GETTING to sleep is a problem for everyone at times and this often becomes more of a problem as we age.
RPH sleep scientist Dr Kim Ward says it is important to seek medical advice for a possible sleep disorder if getting to sleep becomes a persistent problem.
At night, older people may take longer to get to sleep, wake up more often and spend less time in deep, refreshing sleep. They also have a higher risk of insomnia. More serious than occasional insomnia is obstructive sleep apnoea (OSA).
“Obstructive sleep apnoea is very common in middle to older age, and often presents as insomnia because every time the person falls asleep, the throat obstructs and causes an awakening, and this cycle can be repeated over and over,” said Dr Ward.
When the throat obstructs breathing stops for a short time – from 10 seconds up to a minute or more – and blood oxygen levels fall as a result. This interrupts sleep for a few seconds but this disrupts your snooze and can be repeated many times during the night.
Alcohol and sleeping tablets may make OSA worse.
Check your sleeping habits (below) and if OSA persists see your doctor.
For the best chance of getting a good night’s sleep follow the advice of the Sleep Health Foundation:
Your bedroom should be quiet, dark, comfortable and neither too hot nor too cold. Ban all electronic gear such as computers, TVs, mobile phones and clocks that you can see from the bed.
Try to go to bed at the same time every night and avoid food, caffeine, alcohol, exercise and computer games just before bedtime and don’t take long naps especially during the evening.
If you haven’t fallen asleep after about 30 minutes, don’t stay in bed. Get up, go to another room and do something quiet and restful in dim light like reading a book. Don’t use your computer, mobile or TV, because the light they emit can stimulate your mind and keep you awake.
When you start feeling tired, go back to bed. If you still can’t fall asleep, get up again.
Don’t worry if you have to repeat this several times.
Remember to get up at your regular wake-up time however little sleep you have had to avoid getting into a non-sleep routine.
Sleeping pills will send you to sleep but do not deal with the cause of sleep problems and they can be addictive. Moreover the longer you take them, the less they will work. This means they are really only a short term solution for a short term problem.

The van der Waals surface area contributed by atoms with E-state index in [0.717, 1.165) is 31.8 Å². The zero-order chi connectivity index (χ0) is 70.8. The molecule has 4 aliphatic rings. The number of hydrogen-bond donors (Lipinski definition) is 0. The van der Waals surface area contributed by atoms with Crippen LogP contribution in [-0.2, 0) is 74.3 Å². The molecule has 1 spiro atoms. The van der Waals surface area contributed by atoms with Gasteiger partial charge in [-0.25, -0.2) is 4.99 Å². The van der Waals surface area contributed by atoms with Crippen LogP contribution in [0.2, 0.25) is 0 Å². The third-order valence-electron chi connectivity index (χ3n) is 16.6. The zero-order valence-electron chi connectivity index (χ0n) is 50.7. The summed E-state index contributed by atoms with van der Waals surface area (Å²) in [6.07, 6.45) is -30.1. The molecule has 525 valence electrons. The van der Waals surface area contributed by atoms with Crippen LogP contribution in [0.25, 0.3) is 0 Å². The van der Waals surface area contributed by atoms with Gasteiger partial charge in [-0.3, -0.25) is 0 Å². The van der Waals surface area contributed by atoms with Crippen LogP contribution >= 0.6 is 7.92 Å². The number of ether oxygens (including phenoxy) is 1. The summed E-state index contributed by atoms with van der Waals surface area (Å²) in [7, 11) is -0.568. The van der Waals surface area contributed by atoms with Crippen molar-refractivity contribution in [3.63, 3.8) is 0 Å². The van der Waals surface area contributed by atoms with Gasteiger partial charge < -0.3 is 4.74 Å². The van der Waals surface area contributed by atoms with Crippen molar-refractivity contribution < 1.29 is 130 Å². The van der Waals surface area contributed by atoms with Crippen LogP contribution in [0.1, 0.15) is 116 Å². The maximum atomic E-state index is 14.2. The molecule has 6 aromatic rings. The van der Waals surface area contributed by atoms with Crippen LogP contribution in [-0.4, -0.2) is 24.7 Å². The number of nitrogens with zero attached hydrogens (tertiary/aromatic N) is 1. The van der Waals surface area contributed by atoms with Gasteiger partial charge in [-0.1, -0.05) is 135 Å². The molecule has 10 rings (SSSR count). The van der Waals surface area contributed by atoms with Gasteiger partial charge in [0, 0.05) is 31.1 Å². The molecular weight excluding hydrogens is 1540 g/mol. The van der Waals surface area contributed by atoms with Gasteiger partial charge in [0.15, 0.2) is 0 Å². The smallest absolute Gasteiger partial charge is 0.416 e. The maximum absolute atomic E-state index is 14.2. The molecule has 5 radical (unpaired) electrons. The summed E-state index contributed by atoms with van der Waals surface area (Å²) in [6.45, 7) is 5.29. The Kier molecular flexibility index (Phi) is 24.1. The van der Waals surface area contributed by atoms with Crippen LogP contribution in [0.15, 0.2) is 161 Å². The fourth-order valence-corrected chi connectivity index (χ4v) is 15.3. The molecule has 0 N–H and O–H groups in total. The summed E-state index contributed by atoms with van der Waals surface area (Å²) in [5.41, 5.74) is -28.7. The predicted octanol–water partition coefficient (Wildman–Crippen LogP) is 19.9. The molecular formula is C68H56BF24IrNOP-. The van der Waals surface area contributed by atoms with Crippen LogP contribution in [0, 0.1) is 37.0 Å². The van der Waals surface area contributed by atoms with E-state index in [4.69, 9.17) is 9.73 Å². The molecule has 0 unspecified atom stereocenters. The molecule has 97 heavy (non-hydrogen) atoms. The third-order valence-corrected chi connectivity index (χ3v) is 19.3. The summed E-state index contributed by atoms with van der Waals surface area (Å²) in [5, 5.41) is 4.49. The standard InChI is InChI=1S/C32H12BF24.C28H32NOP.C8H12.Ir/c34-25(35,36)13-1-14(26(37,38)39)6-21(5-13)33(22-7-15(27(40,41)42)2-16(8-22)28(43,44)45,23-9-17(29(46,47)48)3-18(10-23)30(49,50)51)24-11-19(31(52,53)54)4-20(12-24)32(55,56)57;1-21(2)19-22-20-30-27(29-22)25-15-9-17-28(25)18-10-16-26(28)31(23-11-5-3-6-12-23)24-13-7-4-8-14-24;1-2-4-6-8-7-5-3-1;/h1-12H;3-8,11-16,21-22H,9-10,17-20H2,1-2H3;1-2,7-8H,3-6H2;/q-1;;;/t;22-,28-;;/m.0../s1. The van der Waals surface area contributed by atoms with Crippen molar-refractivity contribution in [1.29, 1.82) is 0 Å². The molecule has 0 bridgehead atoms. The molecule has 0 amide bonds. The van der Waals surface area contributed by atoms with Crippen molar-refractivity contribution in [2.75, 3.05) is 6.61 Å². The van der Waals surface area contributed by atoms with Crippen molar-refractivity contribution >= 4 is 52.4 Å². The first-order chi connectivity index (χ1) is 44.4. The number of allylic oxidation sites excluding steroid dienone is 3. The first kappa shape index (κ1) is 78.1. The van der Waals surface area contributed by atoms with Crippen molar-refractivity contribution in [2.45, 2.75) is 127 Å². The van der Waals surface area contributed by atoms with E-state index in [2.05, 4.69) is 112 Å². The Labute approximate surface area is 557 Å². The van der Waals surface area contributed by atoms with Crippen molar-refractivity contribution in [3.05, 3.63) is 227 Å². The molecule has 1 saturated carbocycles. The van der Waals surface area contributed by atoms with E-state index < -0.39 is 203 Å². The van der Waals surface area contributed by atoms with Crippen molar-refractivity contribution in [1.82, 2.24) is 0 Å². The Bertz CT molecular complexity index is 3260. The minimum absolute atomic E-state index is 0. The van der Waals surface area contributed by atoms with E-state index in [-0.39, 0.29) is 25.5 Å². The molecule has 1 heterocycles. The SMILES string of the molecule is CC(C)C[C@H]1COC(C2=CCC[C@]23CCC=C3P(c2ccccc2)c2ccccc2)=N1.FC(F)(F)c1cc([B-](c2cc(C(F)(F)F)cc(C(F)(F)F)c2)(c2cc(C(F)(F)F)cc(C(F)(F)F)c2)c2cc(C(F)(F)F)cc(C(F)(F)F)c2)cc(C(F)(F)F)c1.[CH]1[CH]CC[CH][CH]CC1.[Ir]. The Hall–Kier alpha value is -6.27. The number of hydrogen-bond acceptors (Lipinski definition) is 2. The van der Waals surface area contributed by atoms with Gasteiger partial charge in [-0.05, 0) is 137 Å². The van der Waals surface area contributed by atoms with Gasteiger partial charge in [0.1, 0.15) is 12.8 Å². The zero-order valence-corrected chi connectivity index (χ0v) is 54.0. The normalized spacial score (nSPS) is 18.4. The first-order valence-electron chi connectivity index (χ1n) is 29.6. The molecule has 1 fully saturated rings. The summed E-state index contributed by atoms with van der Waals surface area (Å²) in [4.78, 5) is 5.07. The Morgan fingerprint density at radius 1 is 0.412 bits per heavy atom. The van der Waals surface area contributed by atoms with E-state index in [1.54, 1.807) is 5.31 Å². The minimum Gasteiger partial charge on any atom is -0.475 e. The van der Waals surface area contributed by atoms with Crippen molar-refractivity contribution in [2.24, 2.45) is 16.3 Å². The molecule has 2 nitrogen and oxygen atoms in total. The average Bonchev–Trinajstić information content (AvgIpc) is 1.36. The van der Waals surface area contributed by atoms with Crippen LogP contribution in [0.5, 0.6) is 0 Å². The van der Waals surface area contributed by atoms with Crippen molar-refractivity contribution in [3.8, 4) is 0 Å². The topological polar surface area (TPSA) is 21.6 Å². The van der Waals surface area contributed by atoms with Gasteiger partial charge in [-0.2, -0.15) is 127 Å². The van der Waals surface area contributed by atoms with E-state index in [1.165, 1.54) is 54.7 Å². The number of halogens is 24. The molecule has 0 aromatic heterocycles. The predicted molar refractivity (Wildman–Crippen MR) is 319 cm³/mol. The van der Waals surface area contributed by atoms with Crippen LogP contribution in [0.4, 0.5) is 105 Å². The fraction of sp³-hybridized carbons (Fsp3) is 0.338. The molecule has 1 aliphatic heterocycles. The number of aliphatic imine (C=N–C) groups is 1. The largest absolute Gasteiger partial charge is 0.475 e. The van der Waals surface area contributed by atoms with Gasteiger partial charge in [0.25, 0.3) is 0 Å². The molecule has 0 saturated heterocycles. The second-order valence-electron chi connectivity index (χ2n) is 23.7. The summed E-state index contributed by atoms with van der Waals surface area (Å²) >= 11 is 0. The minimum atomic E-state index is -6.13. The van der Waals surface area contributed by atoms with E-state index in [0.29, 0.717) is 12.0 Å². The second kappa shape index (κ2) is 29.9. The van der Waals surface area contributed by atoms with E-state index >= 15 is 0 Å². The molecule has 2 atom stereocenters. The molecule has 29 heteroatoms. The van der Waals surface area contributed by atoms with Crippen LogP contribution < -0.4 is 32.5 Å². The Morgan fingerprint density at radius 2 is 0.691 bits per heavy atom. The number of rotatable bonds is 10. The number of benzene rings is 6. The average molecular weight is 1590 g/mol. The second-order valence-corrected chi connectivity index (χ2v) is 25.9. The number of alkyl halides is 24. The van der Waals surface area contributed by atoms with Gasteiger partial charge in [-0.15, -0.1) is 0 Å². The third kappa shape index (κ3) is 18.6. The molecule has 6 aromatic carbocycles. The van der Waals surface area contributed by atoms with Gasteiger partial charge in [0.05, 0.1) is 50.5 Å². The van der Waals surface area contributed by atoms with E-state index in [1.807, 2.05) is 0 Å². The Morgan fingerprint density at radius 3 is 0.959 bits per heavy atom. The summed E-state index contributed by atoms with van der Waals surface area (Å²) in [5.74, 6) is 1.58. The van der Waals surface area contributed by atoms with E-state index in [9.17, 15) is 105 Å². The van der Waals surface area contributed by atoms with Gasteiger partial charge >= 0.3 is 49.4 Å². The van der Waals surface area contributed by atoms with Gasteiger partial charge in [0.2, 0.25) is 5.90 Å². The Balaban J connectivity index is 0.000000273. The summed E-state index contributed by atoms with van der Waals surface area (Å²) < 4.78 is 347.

Over the counter sleeping pills include doxylamine which can be taken for up to 10 days and herbal remedies usually containing valerian or camomile for which there is little hard evidence of efficacy.
Melatonin, available only on prescription, may also work for some older people.
If these hints don’t help consider trying mindfulness meditation. This teaches you to manage your physical sensations, thoughts, and emotions in a non-critical way.
Join a class or download a mindfulness app. You can listen to the app at bedtime or take part in activities that encourage mindfulness, such as yoga, Pilates, walking or Tai Chi.
Another suggested mindfulness technique is 4-7-8 breathing. Breath in through your nose for four seconds, hold your breath for seven seconds, then exhale through your mouth for eight seconds. This is said to soothe you to sleep.
If all this fails to help you sleep you could try cognitive-behavioural therapy (CBT).
Research shows this is effective in the medium and long term especially for older adults. It reduces sleeping difficulties by 50 per cent on average.
There are effective online CBT programs online such as SHUTi (myshuti.com) that can be accessed from home.
If you are having ongoing trouble sleeping, persistent problems with mood, restlessness in bed, severe snoring or wakening unrefreshed, don’t assume it is a normal part of ageing.
See your doctor who may refer you to a sleep specialist or psychologist.